Mike Earl, CFP®, CPWA®
When investing in US stocks, the longer your time horizon, the better your odds of success.
Most of us know that intuitively, but following through on head knowledge with actual life choices is another matter.
When the stock market is cascading downward, our brains can go into preservation mode: “Make the bleeding stop!” Thinking long-term during these moments is an acquired skill; most of us don’t naturally possess the fortitude to not be distraught over declines in our wealth. Those who do possess that fortitude are what we call engineers (that is only partly a joke).
Dating back to 1926, US stocks have never experienced a negative cumulative return over any 16-year period (including the Great Depression).
Can you stick with your stocks for 16 years?
Many of our clients end up being stock investors for 60 or even 70 years of their lives. These clients have faced multiple prolonged bear markets during their years as investors. What’s 16 years compared to 70 years of investing?
But, we recognize that life doesn’t neatly transpire in rolling 16-year periods. In March 2020, when stocks had precipitously dropped 35% in the span of a few weeks, would it have been any comfort for me to tell clients, “I know this is painful, but if you can hang on to your stocks for another 15 years and 11 months, history gives us a 100% probability of your portfolio getting back to even.” That would not have been any comfort at all.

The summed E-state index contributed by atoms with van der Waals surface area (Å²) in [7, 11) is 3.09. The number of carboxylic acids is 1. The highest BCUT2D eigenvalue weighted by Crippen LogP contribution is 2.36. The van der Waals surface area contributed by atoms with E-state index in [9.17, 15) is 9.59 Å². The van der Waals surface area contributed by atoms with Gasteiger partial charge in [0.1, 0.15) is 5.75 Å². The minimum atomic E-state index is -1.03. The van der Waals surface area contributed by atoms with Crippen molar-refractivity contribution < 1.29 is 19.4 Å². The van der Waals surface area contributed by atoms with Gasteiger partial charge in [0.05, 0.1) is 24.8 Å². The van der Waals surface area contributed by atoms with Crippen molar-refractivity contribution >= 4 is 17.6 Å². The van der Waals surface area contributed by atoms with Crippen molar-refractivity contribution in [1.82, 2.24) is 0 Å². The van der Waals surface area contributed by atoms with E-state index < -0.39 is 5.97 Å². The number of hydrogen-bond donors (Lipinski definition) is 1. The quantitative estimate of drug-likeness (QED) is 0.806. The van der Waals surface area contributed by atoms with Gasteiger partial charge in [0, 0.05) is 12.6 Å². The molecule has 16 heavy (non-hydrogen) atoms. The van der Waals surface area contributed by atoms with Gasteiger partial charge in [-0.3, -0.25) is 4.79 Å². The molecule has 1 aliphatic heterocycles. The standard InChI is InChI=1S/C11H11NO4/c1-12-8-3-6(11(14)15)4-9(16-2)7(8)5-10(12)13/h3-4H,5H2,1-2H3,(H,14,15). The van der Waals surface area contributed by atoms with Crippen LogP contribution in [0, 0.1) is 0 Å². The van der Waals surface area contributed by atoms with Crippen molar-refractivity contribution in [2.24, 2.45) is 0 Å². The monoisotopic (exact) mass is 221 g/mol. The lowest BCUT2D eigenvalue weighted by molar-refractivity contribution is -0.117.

With that said, let’s look at the shorter time periods on the chart. The idea that you have a “win rate” of 72% over any 6-month period is quite impressive.
What about our clients in retirement who can’t wait 16 years for stocks to turn positive? This is where bonds come in.
During stock market drawdowns, bonds have historically either maintained or increased their value. When stocks are selling off, we utilize our clients’ bond holdings to fund their ongoing withdrawals from the portfolio.
What does this mean to you, our client?
Stocks have historically been a fantastic method for growing wealth, but with that growth comes some serious declines along the way. We are here to help our clients build diversified, balanced portfolios that stand the test of time -- and to help our clients fend off the urge to sell when their chips are down.
Because The Wealth Group, Austin B. Colby & Associates is independent of Raymond James, the expressed written opinions above are our own and not necessarily reflective of Raymond James’ opinions.
Investing involves risk and you may incur a profit or loss regardless of strategy selected, including diversification and asset allocation. The information contained in this post does not purport to be a complete description of the securities, markets, or developments referred to in this material. There is no guarantee that these statements, opinions or forecasts provided herein will prove to be correct. Past performance may not be indicative of future results. Prior to making an investment decision, please consult with your financial advisor about your individual situation.
Bond prices and yields are subject to change based upon market conditions and availability. If bonds are sold prior to maturity, you may receive more or less than your initial investment. There is an inverse relationship between interest rate movements and fixed income prices. Generally, when interest rates rise, fixed income prices fall and when interest rates fall, fixed income prices rise.